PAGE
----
What to See and Do in York for the Day
National Railway Museum
York’s National Railway Museum is one of the biggest in the world. Home to over 100 trains, it’s full of fascinating stuff that even those with no interest in trains will find interesting. You’ll find everything here from the first modern steam train, the Stephenson’s Rocket, to the Japanese Shinkansen bullet train which you can climb aboard. The museum is a short walk west of the train station and is free to enter.
York Castle Museum
A lot of York’s archaeology is hidden beneath the city. However you’ll find secret displays in the Castle Museum. From mosaic floors and paintings to statues and monuments. Here you’ll also find Vicking artefacts, including a 9th century helmet.
The York Minster is the largest medieval cathedral in all of Northern Europe. Seat to the Archbishop of York, its importance in England is only second to Canterbury. Built over a time period between 1220 and 1480, the Minster combines all stages of Gothic architecture. Hard to miss from almost anywhere in the city, the Minster is definitely a sight to behold. You can enter and explore the whole cathedral for free, though a donation may be asked for photographs. Climb up the tower for un-paralled views across York. Though be aware that this is quite tight and claustrophobic at parts with a climb of 275 steps.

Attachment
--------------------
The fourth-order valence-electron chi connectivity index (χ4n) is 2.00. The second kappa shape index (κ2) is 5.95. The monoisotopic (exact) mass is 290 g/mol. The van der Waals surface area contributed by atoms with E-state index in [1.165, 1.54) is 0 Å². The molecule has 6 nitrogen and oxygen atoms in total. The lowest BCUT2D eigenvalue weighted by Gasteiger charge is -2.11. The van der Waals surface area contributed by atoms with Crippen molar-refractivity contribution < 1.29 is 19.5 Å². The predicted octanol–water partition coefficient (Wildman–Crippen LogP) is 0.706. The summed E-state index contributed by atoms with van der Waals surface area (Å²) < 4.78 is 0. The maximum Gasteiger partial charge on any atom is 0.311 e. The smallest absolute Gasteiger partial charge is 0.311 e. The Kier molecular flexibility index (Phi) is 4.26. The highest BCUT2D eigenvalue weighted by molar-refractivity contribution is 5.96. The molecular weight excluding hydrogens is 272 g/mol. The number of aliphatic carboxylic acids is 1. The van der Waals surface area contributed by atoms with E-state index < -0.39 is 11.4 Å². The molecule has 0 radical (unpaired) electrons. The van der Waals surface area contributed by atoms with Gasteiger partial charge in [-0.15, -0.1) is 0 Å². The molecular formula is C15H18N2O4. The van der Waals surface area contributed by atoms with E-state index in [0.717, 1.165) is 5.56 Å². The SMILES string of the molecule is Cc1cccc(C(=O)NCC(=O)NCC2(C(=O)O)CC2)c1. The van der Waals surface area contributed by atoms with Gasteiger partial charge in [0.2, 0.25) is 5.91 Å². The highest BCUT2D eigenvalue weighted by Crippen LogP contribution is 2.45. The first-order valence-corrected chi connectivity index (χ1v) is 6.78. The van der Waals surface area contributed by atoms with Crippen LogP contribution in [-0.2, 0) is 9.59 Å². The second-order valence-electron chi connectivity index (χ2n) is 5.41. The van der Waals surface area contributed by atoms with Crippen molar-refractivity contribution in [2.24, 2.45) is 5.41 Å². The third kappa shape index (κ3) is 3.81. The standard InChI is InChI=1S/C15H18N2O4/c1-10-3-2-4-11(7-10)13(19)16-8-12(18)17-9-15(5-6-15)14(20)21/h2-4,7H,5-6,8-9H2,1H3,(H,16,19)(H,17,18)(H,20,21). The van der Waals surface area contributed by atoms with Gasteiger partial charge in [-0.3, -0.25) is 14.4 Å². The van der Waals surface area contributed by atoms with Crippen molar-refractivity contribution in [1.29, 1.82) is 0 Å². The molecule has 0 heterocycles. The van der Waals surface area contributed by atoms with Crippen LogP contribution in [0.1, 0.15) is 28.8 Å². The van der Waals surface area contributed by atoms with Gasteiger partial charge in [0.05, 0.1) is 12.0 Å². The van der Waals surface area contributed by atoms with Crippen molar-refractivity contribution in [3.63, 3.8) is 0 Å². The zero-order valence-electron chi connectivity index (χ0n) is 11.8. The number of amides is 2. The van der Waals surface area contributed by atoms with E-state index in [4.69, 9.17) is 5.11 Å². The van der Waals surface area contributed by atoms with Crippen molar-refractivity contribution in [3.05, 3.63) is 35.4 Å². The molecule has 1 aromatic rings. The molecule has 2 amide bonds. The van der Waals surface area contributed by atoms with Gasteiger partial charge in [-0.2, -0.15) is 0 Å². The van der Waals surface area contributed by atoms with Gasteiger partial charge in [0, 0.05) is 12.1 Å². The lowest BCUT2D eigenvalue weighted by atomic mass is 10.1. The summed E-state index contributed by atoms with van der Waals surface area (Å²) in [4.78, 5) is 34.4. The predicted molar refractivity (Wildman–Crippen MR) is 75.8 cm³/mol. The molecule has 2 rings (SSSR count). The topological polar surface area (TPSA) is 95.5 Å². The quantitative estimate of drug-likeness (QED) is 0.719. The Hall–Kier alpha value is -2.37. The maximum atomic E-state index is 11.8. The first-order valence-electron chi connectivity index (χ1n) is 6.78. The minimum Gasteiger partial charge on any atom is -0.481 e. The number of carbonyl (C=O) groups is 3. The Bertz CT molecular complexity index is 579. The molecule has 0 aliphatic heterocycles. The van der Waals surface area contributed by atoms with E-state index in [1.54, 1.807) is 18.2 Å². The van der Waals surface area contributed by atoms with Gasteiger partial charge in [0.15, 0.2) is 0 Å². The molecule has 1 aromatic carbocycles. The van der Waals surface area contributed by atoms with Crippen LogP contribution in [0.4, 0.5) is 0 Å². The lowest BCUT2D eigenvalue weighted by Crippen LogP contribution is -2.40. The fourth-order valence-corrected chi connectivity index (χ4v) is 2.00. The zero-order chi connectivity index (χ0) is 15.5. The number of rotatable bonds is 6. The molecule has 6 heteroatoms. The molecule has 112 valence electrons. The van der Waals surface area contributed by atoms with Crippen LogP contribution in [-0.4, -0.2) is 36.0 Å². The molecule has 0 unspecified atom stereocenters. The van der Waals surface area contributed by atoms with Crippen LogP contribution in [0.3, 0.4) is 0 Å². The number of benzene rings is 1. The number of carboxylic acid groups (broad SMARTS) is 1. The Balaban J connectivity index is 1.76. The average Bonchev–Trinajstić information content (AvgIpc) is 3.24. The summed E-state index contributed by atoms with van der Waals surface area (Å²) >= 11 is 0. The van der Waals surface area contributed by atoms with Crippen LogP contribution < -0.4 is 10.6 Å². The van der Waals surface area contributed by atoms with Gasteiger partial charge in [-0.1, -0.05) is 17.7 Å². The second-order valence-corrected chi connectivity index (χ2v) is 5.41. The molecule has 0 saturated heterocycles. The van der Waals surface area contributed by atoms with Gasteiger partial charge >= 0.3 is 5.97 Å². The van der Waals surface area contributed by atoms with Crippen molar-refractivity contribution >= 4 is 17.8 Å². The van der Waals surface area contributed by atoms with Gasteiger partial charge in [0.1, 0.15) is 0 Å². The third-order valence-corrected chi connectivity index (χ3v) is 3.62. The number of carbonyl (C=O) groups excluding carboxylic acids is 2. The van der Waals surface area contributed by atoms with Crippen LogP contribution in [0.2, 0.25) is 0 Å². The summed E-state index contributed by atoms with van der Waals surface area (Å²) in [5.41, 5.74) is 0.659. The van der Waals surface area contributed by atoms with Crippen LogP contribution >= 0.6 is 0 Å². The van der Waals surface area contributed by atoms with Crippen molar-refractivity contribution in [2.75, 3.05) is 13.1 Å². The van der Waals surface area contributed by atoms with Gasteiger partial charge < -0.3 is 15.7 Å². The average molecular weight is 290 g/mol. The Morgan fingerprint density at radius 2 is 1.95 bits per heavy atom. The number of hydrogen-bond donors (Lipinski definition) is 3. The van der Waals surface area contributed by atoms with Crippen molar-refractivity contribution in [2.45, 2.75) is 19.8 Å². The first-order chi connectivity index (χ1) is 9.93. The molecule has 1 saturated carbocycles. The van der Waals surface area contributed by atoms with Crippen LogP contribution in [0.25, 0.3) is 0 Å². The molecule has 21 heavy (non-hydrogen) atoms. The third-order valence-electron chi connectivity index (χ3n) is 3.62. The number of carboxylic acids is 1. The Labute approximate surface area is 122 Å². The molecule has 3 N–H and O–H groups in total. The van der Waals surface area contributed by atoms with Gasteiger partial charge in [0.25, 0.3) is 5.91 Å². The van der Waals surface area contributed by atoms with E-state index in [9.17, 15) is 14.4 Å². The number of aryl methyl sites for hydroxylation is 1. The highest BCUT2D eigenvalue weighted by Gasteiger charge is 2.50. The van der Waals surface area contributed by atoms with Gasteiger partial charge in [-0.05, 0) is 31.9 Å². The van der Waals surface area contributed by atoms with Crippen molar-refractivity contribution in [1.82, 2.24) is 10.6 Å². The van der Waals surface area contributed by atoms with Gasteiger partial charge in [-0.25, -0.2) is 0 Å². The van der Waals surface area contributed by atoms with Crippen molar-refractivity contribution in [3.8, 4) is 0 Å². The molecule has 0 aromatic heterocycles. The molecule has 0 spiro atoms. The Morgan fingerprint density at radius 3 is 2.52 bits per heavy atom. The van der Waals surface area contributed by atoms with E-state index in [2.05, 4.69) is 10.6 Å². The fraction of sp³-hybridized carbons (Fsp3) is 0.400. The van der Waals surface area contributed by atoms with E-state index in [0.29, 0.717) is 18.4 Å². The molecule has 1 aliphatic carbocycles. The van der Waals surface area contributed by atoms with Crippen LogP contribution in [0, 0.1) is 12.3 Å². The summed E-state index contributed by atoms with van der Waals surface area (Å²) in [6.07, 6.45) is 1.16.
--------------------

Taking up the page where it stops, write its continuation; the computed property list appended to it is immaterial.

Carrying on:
The shambles originally takes its name from ‘slaughterhouse’ from what once homed 26 butcher shops in 1862. Today the cobbled lined street is home to tourist shops and cafés. One of the most photographed streets in Europe, it’s easy to see why, lined with 15th century overhanging Tudor buildings in different colours. It’s a picture perfect part of history frozen in time.
York City Walls
One of the first things you’ll come across when arriving in York is the city walls. At 3.4km long the preserved city walls are the longest medieval town walls in England. Enjoy the views all along the walls over York as you explore the city.
York Cold War Bunker
Exploring the more unusual side of York’s heritage, the Cold War Bunker was active between the 60s and 90s, and was designed to monitor fallout in the event of a nuclear attack. Take a walk around and explore the bunker and learn about events back in time.